look at a different way to address storage growth.'

The organization is deploying SANsympony, a storage area network
from DataCore Inc., to serve 10 universities, as well as the Utah
Electronic College, the Utah State Office of Education, local school
districts, and online education, as well as the state's library systems.

For more information visit:

Stanford Schedules Exclusive Online Masters Courses in Math Engineering

Stanford University's Institute for Computational and Mathematical
Engineering (ICME) offers an online master of science in
computational and mathematical engineering (CME) in its fall 2005

Studying from home, students gain access to Stanford research using
computer simulation tools for designing jet engines, exploring surgical
strategies, understanding of protein folding in health and disease, and
optimizing Internet traffic. The Stanford professional development
center offers graduate degrees, credit courses, certificates and
professional development short courses for engineers, scientists,
technology professionals and managers.

Twenty-three Stanford master of science degree concentrations are
available online including:
* biomedical informatics
* computer science
* computational mathematics and engineering
* electrical engineering,
* management science and engineering
* mechanical engineering.

The Stanford Center for Professional Development plans to deliver
the courses online. Television broadcast is available in the San
Francisco Bay area. All courses will be taught by Stanford faculty.

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Deals: ETS, eCollege, Consolidate Testing, Accreditation Services

ETS, the nonprofit educational testing organization, and education
platform developer eCollege will jointly offer an online course
evaluation solution to help schools with accreditation benchmarking.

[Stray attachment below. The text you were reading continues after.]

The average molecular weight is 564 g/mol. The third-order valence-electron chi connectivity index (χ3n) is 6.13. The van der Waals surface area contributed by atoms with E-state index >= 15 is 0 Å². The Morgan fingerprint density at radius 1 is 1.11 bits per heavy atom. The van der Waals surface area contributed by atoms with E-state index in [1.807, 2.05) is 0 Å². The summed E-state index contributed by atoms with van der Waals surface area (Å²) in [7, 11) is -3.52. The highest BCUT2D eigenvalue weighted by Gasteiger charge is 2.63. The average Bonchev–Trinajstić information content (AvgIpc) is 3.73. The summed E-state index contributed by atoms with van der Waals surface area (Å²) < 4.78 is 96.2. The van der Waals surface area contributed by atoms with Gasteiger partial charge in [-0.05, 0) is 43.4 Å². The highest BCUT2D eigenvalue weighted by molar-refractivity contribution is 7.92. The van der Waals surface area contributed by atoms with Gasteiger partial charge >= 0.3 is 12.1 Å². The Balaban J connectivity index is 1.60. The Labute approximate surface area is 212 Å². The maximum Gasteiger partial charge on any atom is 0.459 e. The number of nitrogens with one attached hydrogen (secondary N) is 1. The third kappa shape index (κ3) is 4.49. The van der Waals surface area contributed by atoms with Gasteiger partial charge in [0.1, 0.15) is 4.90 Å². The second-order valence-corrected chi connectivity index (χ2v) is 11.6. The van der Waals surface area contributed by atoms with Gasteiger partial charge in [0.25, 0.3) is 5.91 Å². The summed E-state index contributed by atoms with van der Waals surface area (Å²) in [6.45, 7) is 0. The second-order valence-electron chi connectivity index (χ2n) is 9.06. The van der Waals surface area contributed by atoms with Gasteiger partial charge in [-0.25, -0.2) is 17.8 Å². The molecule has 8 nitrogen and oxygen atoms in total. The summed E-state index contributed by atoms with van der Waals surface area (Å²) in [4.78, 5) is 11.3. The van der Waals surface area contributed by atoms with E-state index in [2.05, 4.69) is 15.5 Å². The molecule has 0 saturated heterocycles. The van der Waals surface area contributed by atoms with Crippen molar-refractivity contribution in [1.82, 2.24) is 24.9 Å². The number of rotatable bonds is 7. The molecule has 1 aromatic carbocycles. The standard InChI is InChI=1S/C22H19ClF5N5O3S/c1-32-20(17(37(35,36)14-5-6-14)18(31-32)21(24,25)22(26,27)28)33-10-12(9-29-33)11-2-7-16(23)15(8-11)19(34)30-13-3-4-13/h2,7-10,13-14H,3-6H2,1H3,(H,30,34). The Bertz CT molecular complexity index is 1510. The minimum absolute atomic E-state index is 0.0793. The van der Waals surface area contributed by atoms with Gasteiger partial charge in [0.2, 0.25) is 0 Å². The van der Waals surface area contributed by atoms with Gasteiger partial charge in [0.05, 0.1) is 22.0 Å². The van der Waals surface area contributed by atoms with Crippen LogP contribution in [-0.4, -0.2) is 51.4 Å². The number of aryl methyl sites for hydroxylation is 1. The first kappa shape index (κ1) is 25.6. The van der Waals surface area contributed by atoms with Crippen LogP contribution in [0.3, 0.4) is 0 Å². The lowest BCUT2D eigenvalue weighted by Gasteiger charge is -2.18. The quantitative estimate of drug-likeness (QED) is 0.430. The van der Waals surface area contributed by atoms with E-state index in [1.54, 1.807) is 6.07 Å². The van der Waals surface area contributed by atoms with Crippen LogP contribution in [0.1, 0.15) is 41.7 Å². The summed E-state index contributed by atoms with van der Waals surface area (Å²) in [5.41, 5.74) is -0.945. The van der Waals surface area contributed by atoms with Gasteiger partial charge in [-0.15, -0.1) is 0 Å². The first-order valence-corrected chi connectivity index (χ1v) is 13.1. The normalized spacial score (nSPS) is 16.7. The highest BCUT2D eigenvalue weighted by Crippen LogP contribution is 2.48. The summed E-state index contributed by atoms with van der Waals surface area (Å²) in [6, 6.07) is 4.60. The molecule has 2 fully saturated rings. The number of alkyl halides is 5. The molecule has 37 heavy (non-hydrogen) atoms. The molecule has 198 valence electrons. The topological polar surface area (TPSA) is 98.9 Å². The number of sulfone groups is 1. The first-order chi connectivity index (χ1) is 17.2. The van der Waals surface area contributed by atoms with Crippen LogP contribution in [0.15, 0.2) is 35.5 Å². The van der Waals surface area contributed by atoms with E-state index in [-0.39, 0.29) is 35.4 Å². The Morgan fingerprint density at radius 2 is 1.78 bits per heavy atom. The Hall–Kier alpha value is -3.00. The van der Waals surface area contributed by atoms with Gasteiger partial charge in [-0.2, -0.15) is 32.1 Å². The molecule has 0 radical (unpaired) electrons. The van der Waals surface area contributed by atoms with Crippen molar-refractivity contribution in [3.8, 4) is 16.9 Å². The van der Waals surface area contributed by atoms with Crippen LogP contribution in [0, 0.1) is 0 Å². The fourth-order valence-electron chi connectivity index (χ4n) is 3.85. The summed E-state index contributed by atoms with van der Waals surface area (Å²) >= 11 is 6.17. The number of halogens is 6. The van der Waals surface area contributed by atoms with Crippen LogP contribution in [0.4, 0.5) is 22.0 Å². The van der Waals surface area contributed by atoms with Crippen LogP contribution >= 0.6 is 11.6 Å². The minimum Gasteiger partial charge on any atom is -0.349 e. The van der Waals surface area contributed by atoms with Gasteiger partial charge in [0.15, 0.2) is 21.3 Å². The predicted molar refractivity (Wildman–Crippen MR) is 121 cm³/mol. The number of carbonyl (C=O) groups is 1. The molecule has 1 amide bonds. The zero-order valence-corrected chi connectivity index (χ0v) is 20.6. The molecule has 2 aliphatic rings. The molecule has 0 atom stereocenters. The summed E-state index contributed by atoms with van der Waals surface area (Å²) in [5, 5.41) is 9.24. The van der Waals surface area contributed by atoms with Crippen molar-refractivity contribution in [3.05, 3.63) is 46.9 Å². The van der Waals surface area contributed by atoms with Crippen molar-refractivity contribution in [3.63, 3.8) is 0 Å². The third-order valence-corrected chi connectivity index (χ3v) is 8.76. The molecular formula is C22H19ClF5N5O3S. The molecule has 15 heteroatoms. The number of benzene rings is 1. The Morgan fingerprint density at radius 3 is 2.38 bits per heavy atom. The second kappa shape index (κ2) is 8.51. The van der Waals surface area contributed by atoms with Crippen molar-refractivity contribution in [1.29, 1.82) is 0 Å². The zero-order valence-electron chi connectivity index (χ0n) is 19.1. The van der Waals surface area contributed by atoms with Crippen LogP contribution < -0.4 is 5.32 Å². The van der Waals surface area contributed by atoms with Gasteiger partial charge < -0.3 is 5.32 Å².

eCollege customers will be able to purchase access to ETS academic
assessment instruments, which include the Student Instructional
Report II (SIR II) for on-campus learning and the e-SIR II for
distance learning, according to a joint announcement.

The plan calls for online delivery through the eCollege platform.
In addition to the current print version of SIR II, ETS customers
will be able to purchase the new Web-based SIR II and e-SIR II
products delivered through eCollege technology. This offers ETS
customers a fully hosted, scalable and reliable online option.

Deals: IBM Wiring S.F. State for Collaborative Computing

IBM is bringing its corporate Workplace product to campus.
Big Blue and San Francisco State Univeristy signed a $2.3 million
agreement to upgrade campus communication technologies,
providing unified e-mail, calendaring, group collaboration and
Web conferencing to students, faculty and staff.

Under the deal, SFSU will purchase IBM's Workplace Collaboration
Services running on IBM eServer pSeries hardware. SFSU plans
for Workplace include setting up customized online portals and
collaborative applications for its 29,000 students, and 3,000 faculty
and staff, as well as 18,000 additional users, said Jonathan
Rood, SFSU associate vice president for information technology.
The majority of SFSU students are urban commuters.